Keywords: Nonlinear Panel Data Model; Clustering; Cross-section Dependence; Factor Models; Monte Carlo Simulations; Application to Stock Returns and Inflation Expectations
    JEL: C31 C33 C51 E31 G14
    Date: 2012–01
  7. By: Matteo Barigozzi; Roxana Halbleib; David Veredas
    Abstract: The asymptotic efficiency of the indirect estimation methods, such as the efficient method of moments and indirect inference, depends on the choice of the auxiliary model. Up to date, this choice is somehow ad hoc and based on an educated guess of the researcher. In this article we develop three information criteria that help the user to optimize the choice among nested and non–nested auxiliary models. They are the indirect analogues of the widely used Akaike, Bayesian and Hannan–Quinn criteria. A thorough Monte Carlo study based on two simple and illustrative models shows the usefulness of the criteria.
    Keywords: Indirect inference; efficient method of moments; auxiliary model; information criteria; asymptotic efficiency
    JEL: C13 C52
    Date: 2012–01
  8. By: Yoshimasa Uematsu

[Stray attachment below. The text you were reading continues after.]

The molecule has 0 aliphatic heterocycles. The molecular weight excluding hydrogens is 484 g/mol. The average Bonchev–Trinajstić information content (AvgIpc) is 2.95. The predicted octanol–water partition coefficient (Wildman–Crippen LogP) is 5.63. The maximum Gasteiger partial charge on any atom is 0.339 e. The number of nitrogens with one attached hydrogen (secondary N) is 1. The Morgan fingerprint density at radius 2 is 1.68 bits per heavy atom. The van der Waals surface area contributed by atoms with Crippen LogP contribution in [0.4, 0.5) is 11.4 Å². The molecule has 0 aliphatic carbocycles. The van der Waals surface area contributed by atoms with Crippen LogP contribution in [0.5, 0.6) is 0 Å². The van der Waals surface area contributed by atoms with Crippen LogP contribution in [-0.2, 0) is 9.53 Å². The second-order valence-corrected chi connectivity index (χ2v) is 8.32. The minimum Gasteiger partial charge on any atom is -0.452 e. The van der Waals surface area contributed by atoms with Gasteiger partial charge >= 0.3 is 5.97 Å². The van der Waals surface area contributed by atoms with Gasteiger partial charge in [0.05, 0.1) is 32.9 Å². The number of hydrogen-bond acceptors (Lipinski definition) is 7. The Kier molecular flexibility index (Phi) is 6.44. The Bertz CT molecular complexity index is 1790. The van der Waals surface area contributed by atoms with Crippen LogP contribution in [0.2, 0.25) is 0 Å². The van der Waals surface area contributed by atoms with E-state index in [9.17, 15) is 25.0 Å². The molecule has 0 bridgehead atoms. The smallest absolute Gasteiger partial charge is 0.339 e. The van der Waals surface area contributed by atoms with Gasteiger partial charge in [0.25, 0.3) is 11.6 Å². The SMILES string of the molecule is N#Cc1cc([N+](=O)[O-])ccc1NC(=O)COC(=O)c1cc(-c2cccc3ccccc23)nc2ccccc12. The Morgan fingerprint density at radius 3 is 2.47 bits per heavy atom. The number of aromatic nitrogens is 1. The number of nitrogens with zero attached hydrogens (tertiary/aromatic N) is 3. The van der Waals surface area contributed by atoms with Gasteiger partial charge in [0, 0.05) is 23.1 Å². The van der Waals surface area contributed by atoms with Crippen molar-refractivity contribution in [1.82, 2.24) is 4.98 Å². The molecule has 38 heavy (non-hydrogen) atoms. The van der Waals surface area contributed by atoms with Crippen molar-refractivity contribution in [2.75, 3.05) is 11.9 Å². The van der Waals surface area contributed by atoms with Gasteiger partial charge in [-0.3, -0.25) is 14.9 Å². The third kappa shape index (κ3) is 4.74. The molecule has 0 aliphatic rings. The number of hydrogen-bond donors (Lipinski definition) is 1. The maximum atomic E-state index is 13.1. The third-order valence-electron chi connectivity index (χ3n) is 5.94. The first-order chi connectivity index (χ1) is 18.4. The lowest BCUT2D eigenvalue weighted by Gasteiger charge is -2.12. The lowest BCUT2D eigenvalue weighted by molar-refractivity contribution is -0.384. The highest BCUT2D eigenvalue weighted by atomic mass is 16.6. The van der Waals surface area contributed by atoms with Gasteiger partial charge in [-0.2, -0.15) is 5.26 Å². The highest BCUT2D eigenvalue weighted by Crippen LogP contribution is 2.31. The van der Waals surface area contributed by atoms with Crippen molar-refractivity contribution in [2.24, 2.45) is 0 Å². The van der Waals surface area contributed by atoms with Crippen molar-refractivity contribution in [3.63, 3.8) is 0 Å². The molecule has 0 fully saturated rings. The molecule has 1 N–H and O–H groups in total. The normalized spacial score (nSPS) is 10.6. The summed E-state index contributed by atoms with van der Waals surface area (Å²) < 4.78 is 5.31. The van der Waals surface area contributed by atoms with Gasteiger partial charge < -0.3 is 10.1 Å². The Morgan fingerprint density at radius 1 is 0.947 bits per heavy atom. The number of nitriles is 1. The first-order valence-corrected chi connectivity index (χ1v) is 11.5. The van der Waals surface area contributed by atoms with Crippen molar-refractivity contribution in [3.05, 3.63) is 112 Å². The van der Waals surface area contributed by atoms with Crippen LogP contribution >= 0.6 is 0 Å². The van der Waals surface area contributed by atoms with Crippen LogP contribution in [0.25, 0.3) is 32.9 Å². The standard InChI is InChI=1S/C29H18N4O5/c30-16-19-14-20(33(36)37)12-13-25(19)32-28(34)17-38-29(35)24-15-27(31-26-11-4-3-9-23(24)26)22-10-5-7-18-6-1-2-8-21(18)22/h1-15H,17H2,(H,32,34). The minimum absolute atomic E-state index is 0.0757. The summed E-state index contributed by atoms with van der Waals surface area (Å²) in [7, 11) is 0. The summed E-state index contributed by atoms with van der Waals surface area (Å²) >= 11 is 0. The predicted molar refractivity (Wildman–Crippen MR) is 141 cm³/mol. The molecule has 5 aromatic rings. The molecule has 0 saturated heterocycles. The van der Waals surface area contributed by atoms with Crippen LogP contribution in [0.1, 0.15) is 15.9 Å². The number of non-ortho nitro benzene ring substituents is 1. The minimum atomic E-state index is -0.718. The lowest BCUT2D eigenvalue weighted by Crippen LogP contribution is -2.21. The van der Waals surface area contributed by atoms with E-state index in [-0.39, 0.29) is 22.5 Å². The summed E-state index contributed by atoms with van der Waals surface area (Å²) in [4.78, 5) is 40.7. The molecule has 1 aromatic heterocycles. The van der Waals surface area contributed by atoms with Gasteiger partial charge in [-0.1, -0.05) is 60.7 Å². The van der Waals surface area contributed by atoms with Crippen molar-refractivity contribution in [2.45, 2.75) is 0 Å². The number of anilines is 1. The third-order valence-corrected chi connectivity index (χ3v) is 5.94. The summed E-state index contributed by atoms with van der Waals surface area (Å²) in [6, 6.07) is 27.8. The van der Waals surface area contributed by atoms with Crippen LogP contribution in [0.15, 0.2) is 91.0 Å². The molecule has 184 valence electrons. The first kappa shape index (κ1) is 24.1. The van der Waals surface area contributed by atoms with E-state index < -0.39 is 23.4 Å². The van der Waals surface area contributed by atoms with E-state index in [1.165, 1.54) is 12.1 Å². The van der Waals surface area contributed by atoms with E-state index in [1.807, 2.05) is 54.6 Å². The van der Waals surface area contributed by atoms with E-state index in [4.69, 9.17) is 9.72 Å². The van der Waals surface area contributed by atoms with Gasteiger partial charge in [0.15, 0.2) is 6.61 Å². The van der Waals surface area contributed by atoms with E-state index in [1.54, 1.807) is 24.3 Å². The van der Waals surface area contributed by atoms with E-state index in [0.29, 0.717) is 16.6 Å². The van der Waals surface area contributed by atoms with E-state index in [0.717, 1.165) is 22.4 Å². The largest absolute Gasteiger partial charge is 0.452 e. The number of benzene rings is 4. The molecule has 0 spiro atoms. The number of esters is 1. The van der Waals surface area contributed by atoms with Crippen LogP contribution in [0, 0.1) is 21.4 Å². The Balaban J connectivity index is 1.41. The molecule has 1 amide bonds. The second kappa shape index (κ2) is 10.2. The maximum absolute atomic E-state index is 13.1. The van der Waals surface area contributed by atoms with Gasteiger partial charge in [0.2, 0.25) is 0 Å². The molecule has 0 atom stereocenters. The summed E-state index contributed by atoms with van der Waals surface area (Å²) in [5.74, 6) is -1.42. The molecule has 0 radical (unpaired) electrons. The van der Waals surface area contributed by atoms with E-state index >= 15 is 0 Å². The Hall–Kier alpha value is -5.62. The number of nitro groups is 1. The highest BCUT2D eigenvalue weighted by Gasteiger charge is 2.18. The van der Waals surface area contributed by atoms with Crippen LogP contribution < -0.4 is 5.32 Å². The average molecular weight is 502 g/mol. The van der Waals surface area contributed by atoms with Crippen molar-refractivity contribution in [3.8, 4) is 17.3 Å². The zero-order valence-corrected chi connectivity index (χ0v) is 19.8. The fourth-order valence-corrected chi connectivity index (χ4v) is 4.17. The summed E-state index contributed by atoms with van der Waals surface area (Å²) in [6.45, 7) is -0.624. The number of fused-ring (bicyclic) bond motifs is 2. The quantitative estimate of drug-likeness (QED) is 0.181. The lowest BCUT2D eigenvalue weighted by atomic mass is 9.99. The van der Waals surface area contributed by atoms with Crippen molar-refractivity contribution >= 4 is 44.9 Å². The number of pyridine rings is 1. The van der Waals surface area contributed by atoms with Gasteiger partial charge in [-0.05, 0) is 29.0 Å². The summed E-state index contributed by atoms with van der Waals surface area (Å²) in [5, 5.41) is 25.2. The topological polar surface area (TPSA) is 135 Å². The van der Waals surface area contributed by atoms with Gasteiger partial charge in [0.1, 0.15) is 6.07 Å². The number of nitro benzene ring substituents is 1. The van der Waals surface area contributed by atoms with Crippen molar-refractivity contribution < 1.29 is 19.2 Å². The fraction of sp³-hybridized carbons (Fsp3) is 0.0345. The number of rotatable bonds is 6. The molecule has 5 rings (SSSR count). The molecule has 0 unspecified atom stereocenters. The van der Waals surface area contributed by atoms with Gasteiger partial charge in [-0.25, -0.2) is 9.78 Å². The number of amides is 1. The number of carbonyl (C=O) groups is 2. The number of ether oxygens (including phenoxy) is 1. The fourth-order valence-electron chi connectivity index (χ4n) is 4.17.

Abstract: This paper presents a time series model that has an asymptotically efficient ordinary least squares (OLS) estimator, irrespective of the singularity of its limiting sample moment matrices. In the literature on stationary time series analysis, Grenander and Rosenblatt's (1957) (G-R) classical result is used to judge the asymptotic efficiency of regression coefficients on deterministic regressors satisfying Grenander's condition. Without this condition, however, it is not obvious that the model is efficient. In this paper, we introduce such a model by proving the efficiency of the model with a slowly varying (SV) regressor under the same condition on error terms constrained in G-R. This kind of regressor is known to display asymptotic singularity in the sample moment matrices, as in Phillips (2007), such that Grenander's condition fails.